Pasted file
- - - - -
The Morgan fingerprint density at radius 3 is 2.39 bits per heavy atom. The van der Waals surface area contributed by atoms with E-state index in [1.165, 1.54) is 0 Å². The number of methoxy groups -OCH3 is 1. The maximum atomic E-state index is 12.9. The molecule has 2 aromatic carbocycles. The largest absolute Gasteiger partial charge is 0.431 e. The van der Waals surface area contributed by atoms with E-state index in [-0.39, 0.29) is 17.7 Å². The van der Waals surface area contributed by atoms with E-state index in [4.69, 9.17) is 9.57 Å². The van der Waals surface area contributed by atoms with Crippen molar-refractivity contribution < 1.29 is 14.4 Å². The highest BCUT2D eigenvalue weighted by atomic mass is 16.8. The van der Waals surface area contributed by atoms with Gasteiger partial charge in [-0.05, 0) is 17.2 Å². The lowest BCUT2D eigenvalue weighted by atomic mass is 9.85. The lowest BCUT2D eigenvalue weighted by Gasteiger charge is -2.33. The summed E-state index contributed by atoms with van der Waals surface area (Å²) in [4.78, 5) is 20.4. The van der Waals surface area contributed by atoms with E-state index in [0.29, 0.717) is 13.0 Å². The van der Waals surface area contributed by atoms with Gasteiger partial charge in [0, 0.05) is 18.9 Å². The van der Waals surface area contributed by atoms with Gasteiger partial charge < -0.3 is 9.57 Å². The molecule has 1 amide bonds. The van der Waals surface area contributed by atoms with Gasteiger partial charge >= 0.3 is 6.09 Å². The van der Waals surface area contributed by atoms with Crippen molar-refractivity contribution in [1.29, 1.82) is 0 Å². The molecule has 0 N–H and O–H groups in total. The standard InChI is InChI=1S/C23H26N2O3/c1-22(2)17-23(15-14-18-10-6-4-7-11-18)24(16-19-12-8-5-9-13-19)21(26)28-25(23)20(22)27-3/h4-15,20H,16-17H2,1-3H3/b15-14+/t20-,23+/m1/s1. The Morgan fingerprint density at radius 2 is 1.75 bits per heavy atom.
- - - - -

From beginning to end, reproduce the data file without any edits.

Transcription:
The Morgan fingerprint density at radius 3 is 2.39 bits per heavy atom. The van der Waals surface area contributed by atoms with E-state index in [1.165, 1.54) is 0 Å². The number of methoxy groups -OCH3 is 1. The maximum atomic E-state index is 12.9. The molecule has 2 aromatic carbocycles. The largest absolute Gasteiger partial charge is 0.431 e. The van der Waals surface area contributed by atoms with E-state index in [-0.39, 0.29) is 17.7 Å². The van der Waals surface area contributed by atoms with E-state index in [4.69, 9.17) is 9.57 Å². The van der Waals surface area contributed by atoms with Crippen molar-refractivity contribution < 1.29 is 14.4 Å². The highest BCUT2D eigenvalue weighted by atomic mass is 16.8. The van der Waals surface area contributed by atoms with Gasteiger partial charge in [-0.05, 0) is 17.2 Å². The lowest BCUT2D eigenvalue weighted by atomic mass is 9.85. The lowest BCUT2D eigenvalue weighted by Gasteiger charge is -2.33. The summed E-state index contributed by atoms with van der Waals surface area (Å²) in [4.78, 5) is 20.4. The van der Waals surface area contributed by atoms with E-state index in [0.29, 0.717) is 13.0 Å². The van der Waals surface area contributed by atoms with Gasteiger partial charge in [0, 0.05) is 18.9 Å². The van der Waals surface area contributed by atoms with Gasteiger partial charge < -0.3 is 9.57 Å². The molecule has 1 amide bonds. The van der Waals surface area contributed by atoms with Gasteiger partial charge >= 0.3 is 6.09 Å². The van der Waals surface area contributed by atoms with Crippen molar-refractivity contribution in [1.29, 1.82) is 0 Å². The molecule has 0 N–H and O–H groups in total. The standard InChI is InChI=1S/C23H26N2O3/c1-22(2)17-23(15-14-18-10-6-4-7-11-18)24(16-19-12-8-5-9-13-19)21(26)28-25(23)20(22)27-3/h4-15,20H,16-17H2,1-3H3/b15-14+/t20-,23+/m1/s1. The Morgan fingerprint density at radius 2 is 1.75 bits per heavy atom.